Hope amid the ruins as displaced Iraqis return to West Mosul
MOSUL, Iraq – Um Ahmed and 16 members of her family live crammed in their blast-damaged two-storey home in the Al-Resala neighbourhood of West Mosul. Despite the destruction, she says she feels lucky that their house is still standing when others nearby have been flattened.
Back in March, when the battle for control of Iraq’s second city raged around them, 35-year-old Um Ahmed and her family spent ten terrifying days huddled in their basement shelter with 40 other people. The dark, damp room had only one tiny window for ventilation, and was rank with the smell of closely packed bodies and fear, she recalls.
During a lull in the fighting, she fled with her husband Shehab, 42, and their children to a government-run displacement camp in Jadaa, some 50 kilometers south of the city. Hours later, a rocket struck their cherished home.
The hot and dusty camp environment was particularly hard on Shehab, who suffers from a heart condition and epilepsy. On July 10, the day after the Iraqi government declared the battle for the city over, the family returned to their home to assess the damage after four months in the camp.
“We returned to Mosul because it was difficult for my husband to stay in a tent with his poor health.”
“We returned to Mosul because it was difficult for my husband to stay in a tent with his poor health,” Um Ahmed explains. “We were also afraid of losing our house.”
On their return they were greeted with a scene of utter destruction, with the entire front of the house lying in ruins. But after clearing their way inside they found that, unlike many of their neighbours, their furniture and possessions were still there – the rubble having prevented looters from gaining entry. “Something bad turns into something good,” Shehab says with a wry smile.
While happy to be home, life remains tough for the family, with each day a struggle to provide the basics for survival. Electricity is costly and usually available for just eight hours a day, drinking water is delivered by truck and stored in tanks, while water for toilets and washing is collected from a well in a large barrel which they have to roll home. Um Ahmed and her sister make dresses at home to earn enough money to scrape by.
So far some 79,000 people have returned to the ruins of West Mosul, according to government figures, equivalent to around 10 per cent of all those who fled the area. By contrast, some 90 per cent of those who fled have since returned to the east of the city, which witnessed considerably less destruction.
UNHCR, the UN Refugee Agency, has been stepping up its aid efforts for Iraqi families in Mosul including those that have recently returned. The agency’s field assessments show that the returning population of Mosul needs assistance of every kind, but shelter needs remain the most pressing and dire, particularly in the west.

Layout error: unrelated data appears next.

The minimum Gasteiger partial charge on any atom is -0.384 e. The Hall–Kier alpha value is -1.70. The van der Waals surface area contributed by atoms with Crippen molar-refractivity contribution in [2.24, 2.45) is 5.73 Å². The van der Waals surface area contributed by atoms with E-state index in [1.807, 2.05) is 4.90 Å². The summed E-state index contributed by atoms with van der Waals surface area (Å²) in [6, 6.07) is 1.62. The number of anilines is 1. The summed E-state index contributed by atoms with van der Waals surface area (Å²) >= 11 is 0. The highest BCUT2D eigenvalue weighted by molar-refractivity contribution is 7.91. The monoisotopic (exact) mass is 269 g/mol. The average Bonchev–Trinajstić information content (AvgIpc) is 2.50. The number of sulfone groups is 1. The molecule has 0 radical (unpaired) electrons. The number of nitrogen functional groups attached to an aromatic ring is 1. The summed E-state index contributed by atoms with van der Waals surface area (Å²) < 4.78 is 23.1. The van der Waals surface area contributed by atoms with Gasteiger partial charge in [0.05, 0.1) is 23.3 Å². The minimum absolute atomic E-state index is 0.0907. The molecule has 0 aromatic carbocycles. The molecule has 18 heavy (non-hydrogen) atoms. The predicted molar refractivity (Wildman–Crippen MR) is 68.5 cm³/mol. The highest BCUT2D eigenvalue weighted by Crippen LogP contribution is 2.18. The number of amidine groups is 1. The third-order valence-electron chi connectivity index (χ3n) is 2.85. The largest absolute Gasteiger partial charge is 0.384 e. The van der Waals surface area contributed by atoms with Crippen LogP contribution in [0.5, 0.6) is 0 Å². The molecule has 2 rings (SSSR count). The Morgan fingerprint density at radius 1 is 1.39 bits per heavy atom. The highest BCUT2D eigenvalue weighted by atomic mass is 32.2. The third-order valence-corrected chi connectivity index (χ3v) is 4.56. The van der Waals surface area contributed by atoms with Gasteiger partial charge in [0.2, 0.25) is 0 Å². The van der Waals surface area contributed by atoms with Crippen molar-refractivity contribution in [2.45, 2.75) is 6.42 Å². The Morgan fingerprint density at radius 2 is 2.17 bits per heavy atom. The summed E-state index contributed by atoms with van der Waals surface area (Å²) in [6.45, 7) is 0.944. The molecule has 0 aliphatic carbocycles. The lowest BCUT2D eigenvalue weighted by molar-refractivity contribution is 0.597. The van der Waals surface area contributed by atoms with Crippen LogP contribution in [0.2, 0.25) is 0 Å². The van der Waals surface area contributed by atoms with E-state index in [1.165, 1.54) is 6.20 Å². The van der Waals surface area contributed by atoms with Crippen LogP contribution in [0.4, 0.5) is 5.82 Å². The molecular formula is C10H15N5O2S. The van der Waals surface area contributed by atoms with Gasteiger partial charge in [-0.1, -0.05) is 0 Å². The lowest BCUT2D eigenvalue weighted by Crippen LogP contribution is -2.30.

“Returning families also face challenges in accessing basic services and utilities – accessing water, electricity or fuel in parts of Mosul can be difficult and very expensive,” UNHCR spokesman Andrej Mahecic told a media briefing in Geneva on Friday (August 11).
“Returning families also face challenges in accessing basic services and utilities."
Since the end of military operations in west Mosul, UNHCR and its partners have distributed shelter kits to more than 3,241 families in the east and west of the city.
Mahecic said the package includes sealing-off kits, which allow families like Um Ahmed’s to carry out basic repairs so they are able to live in partially damaged or unfinished buildings. The plan is to distribute kits to up to 36,000 families by the end of this year.
UNHCR has also been providing multipurpose cash assistance to some of the most vulnerable displaced Iraqi families. Families receive one-off cash assistance of US$400 (486,000 Iraqi Dinars) using a system of mobile money transfers. Some of the most vulnerable families will receive the same amount for up to three months, helping them to pay rent and manage basic necessities such as food and utilities.
While life is slowly returning to the ancient city, Um Ahmed and Shehab know it will take many years before things return to normal. “The future is in the hands of Allah, but we should never lose hope,” he says. The strain of the past several years is written in the lines on his face. “It’s not the years that have made us old, it’s the things we’ve seen.”